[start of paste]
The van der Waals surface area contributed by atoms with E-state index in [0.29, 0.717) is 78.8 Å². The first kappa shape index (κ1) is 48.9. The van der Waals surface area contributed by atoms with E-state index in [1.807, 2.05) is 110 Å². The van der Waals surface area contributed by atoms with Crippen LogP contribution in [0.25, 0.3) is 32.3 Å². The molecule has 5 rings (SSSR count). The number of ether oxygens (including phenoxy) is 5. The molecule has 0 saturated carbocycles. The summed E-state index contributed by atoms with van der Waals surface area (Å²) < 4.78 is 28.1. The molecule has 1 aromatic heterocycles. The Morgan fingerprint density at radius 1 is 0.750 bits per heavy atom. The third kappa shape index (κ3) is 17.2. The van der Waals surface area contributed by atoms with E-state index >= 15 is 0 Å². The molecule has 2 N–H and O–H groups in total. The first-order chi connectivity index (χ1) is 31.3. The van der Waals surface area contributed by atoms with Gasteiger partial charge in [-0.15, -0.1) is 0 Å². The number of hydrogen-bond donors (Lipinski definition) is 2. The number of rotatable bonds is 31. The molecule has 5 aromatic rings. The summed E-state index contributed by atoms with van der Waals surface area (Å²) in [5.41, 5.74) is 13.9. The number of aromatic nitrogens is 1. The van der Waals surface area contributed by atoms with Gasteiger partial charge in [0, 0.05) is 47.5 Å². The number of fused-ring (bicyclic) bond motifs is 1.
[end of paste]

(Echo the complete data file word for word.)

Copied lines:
The van der Waals surface area contributed by atoms with E-state index in [0.29, 0.717) is 78.8 Å². The first kappa shape index (κ1) is 48.9. The van der Waals surface area contributed by atoms with E-state index in [1.807, 2.05) is 110 Å². The van der Waals surface area contributed by atoms with Crippen LogP contribution in [0.25, 0.3) is 32.3 Å². The molecule has 5 rings (SSSR count). The number of ether oxygens (including phenoxy) is 5. The molecule has 0 saturated carbocycles. The summed E-state index contributed by atoms with van der Waals surface area (Å²) < 4.78 is 28.1. The molecule has 1 aromatic heterocycles. The Morgan fingerprint density at radius 1 is 0.750 bits per heavy atom. The third kappa shape index (κ3) is 17.2. The van der Waals surface area contributed by atoms with E-state index >= 15 is 0 Å². The molecule has 2 N–H and O–H groups in total. The first-order chi connectivity index (χ1) is 31.3. The van der Waals surface area contributed by atoms with Gasteiger partial charge in [-0.15, -0.1) is 0 Å². The number of hydrogen-bond donors (Lipinski definition) is 2. The number of rotatable bonds is 31. The molecule has 5 aromatic rings. The summed E-state index contributed by atoms with van der Waals surface area (Å²) in [5.41, 5.74) is 13.9. The number of aromatic nitrogens is 1. The van der Waals surface area contributed by atoms with Gasteiger partial charge in [0, 0.05) is 47.5 Å². The number of fused-ring (bicyclic) bond motifs is 1.